In high dudgeon, the “Morning Joe” gang this a.m. pouted all the way to their first commercial break. Joe Scarborough, red with indignation while sporting a lovely sweater, issued a dire warning to the Trump administration: fire the aides who didn’t “save him” from his “worst instincts” or your presidency is over. He might have been scolding an obstinate child whom he nevertheless adores, which is not too far from the truth. Jack Shafer sees Saturday’s performance as, to use empowerment jargon, an opportunity:
Boycotts and bans may fill a journalists’ heart with vengeance, or at least keep it from being bruised. But their maker designed reporters to be resilient, to take disparagement, derision, scorn, and sneering from lying government officials in stride. And for good reason. To quote from Jon Ronson once again, “It’s good for journalists to feel demeaned. It means we’re onto a story.” Rather than treat the Spicer, Trump, Conway ingenuities as an excuse to pout and leave the field, the experienced members of the press will be propelled by the weekend to pick up their mobiles and notebooks and go maximum Fahrenthold on the administration.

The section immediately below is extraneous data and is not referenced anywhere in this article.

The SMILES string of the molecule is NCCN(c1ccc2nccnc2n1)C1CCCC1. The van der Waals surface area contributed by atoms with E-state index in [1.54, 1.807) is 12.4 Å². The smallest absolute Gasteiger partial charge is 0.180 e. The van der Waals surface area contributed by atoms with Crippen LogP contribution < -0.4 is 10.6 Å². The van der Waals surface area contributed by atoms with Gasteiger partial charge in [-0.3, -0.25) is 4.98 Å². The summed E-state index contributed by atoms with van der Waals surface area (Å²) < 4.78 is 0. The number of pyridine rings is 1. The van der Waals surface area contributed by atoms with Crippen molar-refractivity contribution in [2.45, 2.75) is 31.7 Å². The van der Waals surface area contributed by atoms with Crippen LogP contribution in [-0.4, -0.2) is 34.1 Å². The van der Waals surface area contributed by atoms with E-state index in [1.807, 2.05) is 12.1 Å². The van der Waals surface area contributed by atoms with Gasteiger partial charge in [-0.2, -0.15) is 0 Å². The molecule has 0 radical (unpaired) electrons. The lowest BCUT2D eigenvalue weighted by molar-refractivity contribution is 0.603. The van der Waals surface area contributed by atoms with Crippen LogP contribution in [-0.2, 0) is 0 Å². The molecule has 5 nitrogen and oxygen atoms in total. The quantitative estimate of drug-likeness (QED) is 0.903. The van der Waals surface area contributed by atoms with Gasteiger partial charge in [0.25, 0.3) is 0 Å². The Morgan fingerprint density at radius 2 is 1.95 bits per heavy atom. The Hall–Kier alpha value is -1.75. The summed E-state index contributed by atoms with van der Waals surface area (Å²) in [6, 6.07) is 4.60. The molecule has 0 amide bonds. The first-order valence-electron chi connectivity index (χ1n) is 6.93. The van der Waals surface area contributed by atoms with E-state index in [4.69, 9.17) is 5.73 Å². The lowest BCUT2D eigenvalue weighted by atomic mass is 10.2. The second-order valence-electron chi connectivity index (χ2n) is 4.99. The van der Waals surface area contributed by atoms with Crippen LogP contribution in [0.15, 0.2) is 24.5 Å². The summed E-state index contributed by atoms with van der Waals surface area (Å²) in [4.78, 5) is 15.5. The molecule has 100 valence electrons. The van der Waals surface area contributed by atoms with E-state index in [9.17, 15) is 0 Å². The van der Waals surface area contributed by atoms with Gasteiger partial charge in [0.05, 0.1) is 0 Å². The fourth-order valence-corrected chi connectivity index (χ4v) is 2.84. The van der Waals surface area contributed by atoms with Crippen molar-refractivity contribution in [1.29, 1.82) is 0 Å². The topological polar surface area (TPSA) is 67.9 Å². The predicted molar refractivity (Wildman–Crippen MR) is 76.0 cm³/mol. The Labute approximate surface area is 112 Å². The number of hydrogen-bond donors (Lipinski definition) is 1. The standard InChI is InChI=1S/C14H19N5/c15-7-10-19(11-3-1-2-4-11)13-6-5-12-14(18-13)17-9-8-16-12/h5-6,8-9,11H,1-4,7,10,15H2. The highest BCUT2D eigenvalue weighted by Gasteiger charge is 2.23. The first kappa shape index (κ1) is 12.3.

“Going maximum Fahrenthold” requires budgets, with which most news organizations struggling. Besides, as Kellyanne Conway clarified, the administration has drawn the lines: it has defined its own reality, inhabited by Trump and his share of the popular vote. All the maximum Fahrenthold articles in the United States won’t dent him. As of this morning, the president hasn’t actually divested himself of any of his business connections, has not released his tax returns (Conway says no one cares), and has not created that much vaunted blind trust.